What Makes Art Good?
Updated: Jul 31, 2018
As a kid, I think you're fairly oblivious to good and bad until an adult steps in and tells you that what you've done falls into one of the two categories
I remember writing a whole 80-page novel at eight years old. It was a breeze. I never asked if it was good. But adults told me it was.
At that age, it obviously wasn't prize-winning literature. The adults were saying it was good for my age, good that I had done such an ambitious thing.
Did I write it so I could create something good? Did I write it so adults would say it was good? No way. I didn't give a flying F what anyone thought. Things were much simpler then. I wrote it because I had an idea, a story to tell. That was all.
When I was nine, I wrote in a personal essay, "If I stop writing, I'll be dead." I went on to explain how I felt like I was one of the characters in the story, and I had to keep going or I would die. I found that essay when I was 27, and it resonated so deeply that I had the words tattooed on my right wrist.
So back then, I wrote because I had to. I wrote because I had a story to get out and because it kept me alive.
These days, I find my writing dies the minute I start asking if it's good—in particular, when I start asking if someone else will think it's good. Will my blog readers think it's good? Will The Writer Magazine think it's good? Will my partner think it's good?
I want to channel the eight-year-old girl who didn't care. I want to step inside her and grab hold of the pen and go.
Sometimes, I'm there. I'm in that other state where all that matters is the writing itself and opinions are irrelevant, nonexistent. Opinions are something in another dimension, one beneath the one where I'm flying high with pen flowing.
Because I'll admit something now, something you're not supposed to admit in erudite creative circles. When I do write what I feel, whatever story I need to get out of my chest, I never think my writing is bad. How can I think it's bad when it felt so damn good?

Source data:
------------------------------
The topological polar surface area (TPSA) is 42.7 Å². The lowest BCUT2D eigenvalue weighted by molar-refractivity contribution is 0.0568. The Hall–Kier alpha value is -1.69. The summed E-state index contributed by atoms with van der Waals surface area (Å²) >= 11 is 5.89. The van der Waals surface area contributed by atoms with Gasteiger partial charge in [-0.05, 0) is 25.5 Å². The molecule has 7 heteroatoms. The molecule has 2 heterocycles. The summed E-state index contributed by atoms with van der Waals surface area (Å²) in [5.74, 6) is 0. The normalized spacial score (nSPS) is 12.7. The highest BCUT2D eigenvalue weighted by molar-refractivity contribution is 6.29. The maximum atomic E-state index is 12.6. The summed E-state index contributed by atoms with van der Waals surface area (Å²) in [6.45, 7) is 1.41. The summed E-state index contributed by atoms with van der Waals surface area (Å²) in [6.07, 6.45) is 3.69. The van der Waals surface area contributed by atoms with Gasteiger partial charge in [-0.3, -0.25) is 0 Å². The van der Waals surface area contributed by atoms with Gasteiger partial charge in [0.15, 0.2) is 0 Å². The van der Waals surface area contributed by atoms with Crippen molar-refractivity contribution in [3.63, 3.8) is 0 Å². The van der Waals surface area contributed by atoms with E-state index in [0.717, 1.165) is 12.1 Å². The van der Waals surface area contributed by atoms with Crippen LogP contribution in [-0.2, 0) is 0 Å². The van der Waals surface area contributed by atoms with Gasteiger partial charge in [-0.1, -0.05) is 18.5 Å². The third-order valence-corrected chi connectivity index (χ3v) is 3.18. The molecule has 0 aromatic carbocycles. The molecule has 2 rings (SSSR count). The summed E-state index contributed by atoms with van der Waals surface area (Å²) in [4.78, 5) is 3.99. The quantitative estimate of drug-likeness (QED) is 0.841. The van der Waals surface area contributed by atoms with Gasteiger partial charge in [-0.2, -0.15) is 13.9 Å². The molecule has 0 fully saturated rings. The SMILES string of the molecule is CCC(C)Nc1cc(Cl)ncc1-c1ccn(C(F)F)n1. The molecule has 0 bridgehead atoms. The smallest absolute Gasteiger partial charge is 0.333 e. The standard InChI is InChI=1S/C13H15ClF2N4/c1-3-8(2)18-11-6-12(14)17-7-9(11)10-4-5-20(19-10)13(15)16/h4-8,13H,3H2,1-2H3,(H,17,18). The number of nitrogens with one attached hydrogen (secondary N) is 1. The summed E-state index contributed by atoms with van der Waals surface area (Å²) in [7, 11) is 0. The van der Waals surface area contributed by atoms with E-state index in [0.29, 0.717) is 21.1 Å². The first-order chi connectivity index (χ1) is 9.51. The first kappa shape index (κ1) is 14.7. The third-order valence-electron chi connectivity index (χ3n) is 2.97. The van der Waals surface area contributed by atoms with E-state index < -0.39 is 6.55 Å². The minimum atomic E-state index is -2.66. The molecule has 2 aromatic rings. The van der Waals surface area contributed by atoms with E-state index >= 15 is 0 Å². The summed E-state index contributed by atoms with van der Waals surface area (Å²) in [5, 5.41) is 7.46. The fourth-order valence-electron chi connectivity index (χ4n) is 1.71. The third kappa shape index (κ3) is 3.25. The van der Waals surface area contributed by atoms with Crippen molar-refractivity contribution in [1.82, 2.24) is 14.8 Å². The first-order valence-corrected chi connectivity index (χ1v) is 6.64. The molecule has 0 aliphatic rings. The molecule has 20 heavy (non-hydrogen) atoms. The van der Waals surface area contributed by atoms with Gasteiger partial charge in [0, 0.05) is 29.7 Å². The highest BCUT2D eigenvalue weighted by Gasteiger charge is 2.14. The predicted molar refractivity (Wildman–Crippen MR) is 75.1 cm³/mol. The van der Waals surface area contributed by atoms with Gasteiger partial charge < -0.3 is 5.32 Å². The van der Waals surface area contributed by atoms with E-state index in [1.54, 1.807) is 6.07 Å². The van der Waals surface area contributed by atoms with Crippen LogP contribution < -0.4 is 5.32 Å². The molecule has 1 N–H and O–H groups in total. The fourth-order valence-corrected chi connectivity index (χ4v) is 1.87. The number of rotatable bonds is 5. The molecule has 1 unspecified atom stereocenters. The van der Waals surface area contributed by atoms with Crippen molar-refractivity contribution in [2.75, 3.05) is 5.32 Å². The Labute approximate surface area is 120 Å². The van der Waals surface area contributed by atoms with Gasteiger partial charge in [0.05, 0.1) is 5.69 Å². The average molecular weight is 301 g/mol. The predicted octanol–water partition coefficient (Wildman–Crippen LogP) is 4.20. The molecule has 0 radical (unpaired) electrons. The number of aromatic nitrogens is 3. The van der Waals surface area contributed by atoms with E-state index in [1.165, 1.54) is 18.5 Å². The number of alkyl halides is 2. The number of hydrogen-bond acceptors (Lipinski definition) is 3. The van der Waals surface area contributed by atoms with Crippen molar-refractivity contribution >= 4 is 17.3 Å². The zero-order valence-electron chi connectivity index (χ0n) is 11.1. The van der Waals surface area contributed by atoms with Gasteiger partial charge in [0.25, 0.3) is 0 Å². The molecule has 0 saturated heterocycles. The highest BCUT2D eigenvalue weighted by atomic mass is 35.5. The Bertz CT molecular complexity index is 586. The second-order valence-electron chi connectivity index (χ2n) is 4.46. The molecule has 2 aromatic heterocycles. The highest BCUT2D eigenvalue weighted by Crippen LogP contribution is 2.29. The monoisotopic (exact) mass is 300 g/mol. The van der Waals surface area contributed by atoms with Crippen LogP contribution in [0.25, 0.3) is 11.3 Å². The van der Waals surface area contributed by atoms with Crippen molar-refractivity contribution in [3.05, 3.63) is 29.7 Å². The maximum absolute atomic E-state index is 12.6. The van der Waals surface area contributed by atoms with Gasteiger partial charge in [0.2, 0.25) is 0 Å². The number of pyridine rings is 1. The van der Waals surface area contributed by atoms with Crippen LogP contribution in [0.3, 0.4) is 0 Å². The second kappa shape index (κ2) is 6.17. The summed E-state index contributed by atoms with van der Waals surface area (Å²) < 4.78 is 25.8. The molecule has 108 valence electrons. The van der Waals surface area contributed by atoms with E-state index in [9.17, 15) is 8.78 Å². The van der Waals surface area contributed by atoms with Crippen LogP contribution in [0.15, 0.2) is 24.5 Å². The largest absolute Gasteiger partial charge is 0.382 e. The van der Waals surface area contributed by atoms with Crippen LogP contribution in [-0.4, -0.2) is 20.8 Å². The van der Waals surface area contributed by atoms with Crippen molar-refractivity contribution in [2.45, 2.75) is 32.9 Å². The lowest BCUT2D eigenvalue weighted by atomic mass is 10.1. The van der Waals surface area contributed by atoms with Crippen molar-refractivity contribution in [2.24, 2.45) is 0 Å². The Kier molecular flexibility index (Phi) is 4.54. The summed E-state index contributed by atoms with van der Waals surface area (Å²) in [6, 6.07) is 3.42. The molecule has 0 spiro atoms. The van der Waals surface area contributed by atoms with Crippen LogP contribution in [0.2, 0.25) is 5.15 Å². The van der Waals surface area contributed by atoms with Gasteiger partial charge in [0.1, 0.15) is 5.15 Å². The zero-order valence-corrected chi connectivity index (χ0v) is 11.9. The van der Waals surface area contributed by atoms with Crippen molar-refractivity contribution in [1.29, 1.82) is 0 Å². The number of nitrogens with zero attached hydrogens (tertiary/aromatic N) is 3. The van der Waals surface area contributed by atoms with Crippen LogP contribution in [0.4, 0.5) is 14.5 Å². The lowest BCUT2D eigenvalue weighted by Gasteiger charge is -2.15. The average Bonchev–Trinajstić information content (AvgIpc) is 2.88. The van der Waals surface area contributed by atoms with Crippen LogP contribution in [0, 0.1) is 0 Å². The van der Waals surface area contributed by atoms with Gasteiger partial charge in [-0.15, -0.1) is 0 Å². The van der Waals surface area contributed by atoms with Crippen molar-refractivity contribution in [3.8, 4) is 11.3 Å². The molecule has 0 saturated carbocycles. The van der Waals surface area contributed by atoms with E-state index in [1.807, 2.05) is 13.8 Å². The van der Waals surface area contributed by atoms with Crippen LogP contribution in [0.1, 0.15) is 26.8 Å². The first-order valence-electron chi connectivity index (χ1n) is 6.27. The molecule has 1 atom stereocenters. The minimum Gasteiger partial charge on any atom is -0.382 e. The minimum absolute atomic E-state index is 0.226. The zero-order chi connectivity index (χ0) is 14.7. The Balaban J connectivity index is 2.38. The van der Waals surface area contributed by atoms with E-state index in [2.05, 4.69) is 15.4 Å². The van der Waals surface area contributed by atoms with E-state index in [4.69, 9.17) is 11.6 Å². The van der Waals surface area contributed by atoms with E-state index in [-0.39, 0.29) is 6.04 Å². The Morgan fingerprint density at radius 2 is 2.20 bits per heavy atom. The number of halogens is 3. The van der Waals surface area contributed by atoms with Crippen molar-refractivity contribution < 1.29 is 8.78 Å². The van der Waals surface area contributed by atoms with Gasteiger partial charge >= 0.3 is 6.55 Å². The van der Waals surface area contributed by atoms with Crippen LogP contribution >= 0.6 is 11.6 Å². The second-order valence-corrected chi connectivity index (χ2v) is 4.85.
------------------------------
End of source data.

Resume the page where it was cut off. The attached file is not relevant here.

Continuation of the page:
So I decided to reconsider the definition of good. Is a piece of art good because lots of people agree that it is good, or is a piece of art good because it felt damn good to make it?
Put another way, is the greatest goodness to be found in the legend we leave behind, or is it in the experience we have in the present moment?
As a growing practitioner of presence—thanks to my favorite book of all time, The Power of Now, by Eckhart Tolle—I believe the latter.
It's more important to enjoy the present moment and to feel good while writing (or doing whatever it is you love to do) than it is to leave some legacy where lots of people laud your efforts.
I write all this, I confess, after a string of rejections or non-responses from editors, where no one has been lauding my efforts. I write all this, perhaps, to convince myself that it's okay.
Or, maybe, I write all this for a far simpler reason, with the spirit of that eight-year-old Erin who never needed any reason at all.
A plant needs no reason to soak in the sun. It does it because this is what keeps it alive. And that is why I write. Not to be good, but to be alive.